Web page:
Beautiful, brutal and raw - I cannot praise Michael Crummey’s The Innocents highly enough. Set in an inhospitable isolated area of the Newfoundland coast in the nineteenth-century, it’s a remarkable Garden of Eden, Babes in the Wood masterwork in which we witness age-old nature-nurture conflicts ebb and flow as we observe two siblings living on the edge, in every sense. Through their poignant passages to adulthood we see humanity at its most elemental, and we’re compelled to consider what it means to become a human adult Siblings Evered and Ada have survived the loss of their mother and baby sister Martha, though Ada still hears and speaks to Martha. Now their father has died and there’s no one but them to remove his body from their home. No one but each other to ensure they survive. Equipped with very limited knowledge of the world, and facing perilous poverty, the siblings fish and cure their catch, as their father used to, but the catches come either in unmanageable excess, or not at all. They are never far from the ravages of starvation, or wild storms. As time passes, Ada and Evered derive secret knowledge from their bodies, as well as from infrequent interactions with outsiders. Once a year, men come to collect the sibling’s paltry cured fish, dropping off scant supplies as payment. Then there are chance visits from seamen surprised to find them living alone in this precarious way. The siblings assimilate new knowledge from these unexpected visitors – knowledge of brewing, hunting, history and human relationships - who in turn leave indelible marks on Ada and Evered, leaving them changed to the extent that “each in their own way was beginning to doubt their pairing was requisite to what they might want from life.” Inspired by a story the author found in local archives, this is an incredibly haunting novel – the language powerfully pure, the story uniquely thought-provoking.
From the detailed domestic scenes dappled with loss, love, hardship and hanging on, to sweeping waves of war, the rare power of Maaza Mengiste’s The Shadow King creeps up on you, catches you unaware, becomes compulsive in the manner of complex classics of the ancient world. It’s 1935 in Ethiopia and newly-orphaned Hirut is employed as a maid by an officer in Emperor Hailie Selassie’s army. In her previous life, Hirut’s father taught her to use a gun: “This, he says, you do not touch unless you are prepared. Prepared for what, she asks. He slips the bullet back into his pocket. Prepared to be something you are not.” And this is what Hirut is prepared for when Ethiopia is invaded by Mussolini’s vengeful army. Not content to merely care for the wounded, she devises a plan and rouses women to rise up and fight. As they shift from being housewives, to nurses, to warriors, their stories are haunting, harrowing and stirring, and this novel confirms Mengiste’s status as a writer blessed with lyrical bravery and unique vision. Head to our 'Black Lit Matters' list to find more must-read novels by black writers. Visit our 'Women's Words - 60+ works of feminist-minded fiction' to explore our collection of feminist-minded fiction from around the world, and across centuries.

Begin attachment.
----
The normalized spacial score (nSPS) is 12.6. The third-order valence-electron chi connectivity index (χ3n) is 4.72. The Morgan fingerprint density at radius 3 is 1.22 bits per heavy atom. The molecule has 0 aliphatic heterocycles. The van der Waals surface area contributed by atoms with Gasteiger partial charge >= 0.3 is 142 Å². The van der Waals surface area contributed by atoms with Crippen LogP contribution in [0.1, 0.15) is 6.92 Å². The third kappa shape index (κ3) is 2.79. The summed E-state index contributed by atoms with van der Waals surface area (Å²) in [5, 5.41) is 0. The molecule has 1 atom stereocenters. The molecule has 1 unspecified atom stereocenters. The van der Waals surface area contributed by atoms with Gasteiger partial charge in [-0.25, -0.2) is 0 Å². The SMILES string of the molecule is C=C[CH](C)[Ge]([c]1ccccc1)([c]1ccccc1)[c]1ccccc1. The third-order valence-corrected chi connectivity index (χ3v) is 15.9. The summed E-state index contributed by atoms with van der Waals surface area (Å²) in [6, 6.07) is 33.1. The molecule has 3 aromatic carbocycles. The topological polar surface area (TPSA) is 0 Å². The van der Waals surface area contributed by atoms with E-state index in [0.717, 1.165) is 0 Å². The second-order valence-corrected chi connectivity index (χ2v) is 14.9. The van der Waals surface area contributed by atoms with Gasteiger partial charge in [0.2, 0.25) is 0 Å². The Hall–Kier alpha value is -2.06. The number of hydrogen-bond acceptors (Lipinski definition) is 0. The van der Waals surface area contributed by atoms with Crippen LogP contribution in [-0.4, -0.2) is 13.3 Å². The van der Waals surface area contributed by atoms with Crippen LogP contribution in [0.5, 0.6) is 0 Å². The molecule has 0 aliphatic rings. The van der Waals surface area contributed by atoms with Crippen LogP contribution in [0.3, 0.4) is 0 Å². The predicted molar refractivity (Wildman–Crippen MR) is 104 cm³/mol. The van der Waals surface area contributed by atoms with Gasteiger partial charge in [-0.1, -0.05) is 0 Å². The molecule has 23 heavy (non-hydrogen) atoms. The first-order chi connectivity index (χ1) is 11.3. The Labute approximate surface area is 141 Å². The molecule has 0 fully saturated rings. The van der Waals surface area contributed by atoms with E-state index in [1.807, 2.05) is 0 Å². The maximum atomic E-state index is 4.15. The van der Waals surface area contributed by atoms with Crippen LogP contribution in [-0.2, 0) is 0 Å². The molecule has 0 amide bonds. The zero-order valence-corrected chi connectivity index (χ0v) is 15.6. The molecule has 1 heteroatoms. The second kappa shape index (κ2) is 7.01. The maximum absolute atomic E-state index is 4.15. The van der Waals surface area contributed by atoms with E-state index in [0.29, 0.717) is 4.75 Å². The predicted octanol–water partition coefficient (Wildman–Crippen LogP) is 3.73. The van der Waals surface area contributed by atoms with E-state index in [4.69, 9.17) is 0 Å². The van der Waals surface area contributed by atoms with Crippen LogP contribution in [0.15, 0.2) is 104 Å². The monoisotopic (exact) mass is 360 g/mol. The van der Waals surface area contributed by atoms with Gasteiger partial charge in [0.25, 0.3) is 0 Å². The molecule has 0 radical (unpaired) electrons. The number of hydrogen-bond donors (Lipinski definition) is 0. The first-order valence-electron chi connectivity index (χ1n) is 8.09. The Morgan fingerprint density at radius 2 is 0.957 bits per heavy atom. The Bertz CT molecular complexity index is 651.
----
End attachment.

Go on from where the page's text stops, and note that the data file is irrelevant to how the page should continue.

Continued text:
This may be a small book in size, but it is mighty of heart and contains 226 pages of delight. I think it would make the most wonderful gift, if not for yourself, then perhaps for someone who would appreciate a smile or hug in book form. This wonderful little treasure contains a myriad of short stories, sitting in sections that range from kindness to poignancy, and from school life to meeting in lifts. There are also some decidedly witty amuse-bouche stories (in cartoon strip form with illustrations by Iain McIntosh) to be found between the pages. It is no secret that I adore Alexander McCall Smith’s writing. He has the ability in a few sentences, to make me stop and think, or splutter and chortle. Every word counts, and each joins to create the most wonderful journey as you travel the world and through time. You can either dip in and out, or binge read like I did as I snickered and smiled my way through the pages. Short and sharp, yet bountiful and considerate, Tiny Tales really is the most fabulous book. Explore our '80+ Books That Deliver a Hug' listicle for more feel-good or uplifting books.